Password managers with similar schemes do exist, and are called "deterministic password managers". While the idea does generally does work, this blog post names some rather big practical disadvantages, two of which I'll summarize:
Possibility of master passphrase compromise: If your master secret is ever compromised, all your passwords are now immediately compromised. Compare a classical, disk-based password manager: Here, an attacker would need access to the file as well as to the master passphrase.
Also, with just access to a single password (as well its seed, i.e. which site is was used for), an attacker can start trying to crack the master passphrase by brute-force. Especially a fast hash function like SHA256 instead of a purposefully slow key derivation function like Argon2 or PBKDF means that your master passphrase better be really good - so it would be advisable to use a randomly generated cryptographic key instead of a human-generated password*. This key would need to be stored somewhere, defeating the whole point of the scheme.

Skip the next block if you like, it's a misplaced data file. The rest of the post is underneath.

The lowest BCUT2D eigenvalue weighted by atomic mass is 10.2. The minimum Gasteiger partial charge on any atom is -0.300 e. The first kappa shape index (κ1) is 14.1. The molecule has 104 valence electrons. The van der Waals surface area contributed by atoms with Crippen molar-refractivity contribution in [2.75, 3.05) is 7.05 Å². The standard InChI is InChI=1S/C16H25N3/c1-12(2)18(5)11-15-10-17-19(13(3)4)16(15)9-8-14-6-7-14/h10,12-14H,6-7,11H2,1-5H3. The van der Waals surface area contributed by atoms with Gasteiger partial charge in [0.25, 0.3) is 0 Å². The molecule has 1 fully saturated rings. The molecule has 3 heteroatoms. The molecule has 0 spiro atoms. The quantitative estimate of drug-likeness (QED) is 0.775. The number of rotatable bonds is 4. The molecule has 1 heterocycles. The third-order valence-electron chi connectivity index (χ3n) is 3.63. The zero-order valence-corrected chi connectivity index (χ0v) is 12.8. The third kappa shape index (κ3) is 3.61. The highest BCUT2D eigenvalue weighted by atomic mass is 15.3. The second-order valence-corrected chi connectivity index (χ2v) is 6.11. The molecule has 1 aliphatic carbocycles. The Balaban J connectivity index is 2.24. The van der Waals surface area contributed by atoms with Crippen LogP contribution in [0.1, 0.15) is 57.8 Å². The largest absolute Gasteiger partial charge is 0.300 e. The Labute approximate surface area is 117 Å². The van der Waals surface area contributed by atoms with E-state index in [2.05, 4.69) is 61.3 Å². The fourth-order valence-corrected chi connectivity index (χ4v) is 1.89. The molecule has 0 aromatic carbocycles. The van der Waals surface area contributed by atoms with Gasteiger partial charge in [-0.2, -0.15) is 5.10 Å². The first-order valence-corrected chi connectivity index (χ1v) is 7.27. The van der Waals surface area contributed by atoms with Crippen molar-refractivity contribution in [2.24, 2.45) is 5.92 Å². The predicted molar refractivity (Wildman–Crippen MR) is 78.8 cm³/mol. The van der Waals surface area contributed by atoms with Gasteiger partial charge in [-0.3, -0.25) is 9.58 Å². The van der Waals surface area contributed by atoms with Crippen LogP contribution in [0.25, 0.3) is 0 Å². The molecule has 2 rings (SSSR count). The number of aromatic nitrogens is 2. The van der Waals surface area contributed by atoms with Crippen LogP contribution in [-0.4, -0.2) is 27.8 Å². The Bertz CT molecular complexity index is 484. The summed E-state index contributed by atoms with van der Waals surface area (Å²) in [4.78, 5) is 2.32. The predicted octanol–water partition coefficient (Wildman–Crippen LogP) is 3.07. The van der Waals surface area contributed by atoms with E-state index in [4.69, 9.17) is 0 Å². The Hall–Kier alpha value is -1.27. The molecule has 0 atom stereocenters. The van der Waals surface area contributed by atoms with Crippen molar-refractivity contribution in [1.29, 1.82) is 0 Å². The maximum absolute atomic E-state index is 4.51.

Without stored state, you loose some very important functionality: Once generated, it's now impossible to change a password, without memorizing a changed seed. For example, if your facebook password got compromised, you'd now have to remember typing in "facebook1" instead of "facebook". This is bad, because it discourages users from changing passwords they suspect might have been compromised.
Additionally, password requirements differ from site to site. Some might require special characters, some might forbid them altogether. To accommodate this, you'll also have to remember the exact password generator settings for each website.
In conclusion, your idea is probably sound from a cryptographic standpoint, but only as long as the master passphrase contains enough entropy (that amount being substantially higher than for online-brute-force-only attack scenarios). But in the real world, there are a lot of security and usability considerations making it generally not very practical, compared to a normal password manager.
* Of course, one could generate a rather long random passphrase that is both high-entropy and human-readable. But it might very well exceed your expectations for what is a reasonable length for a password.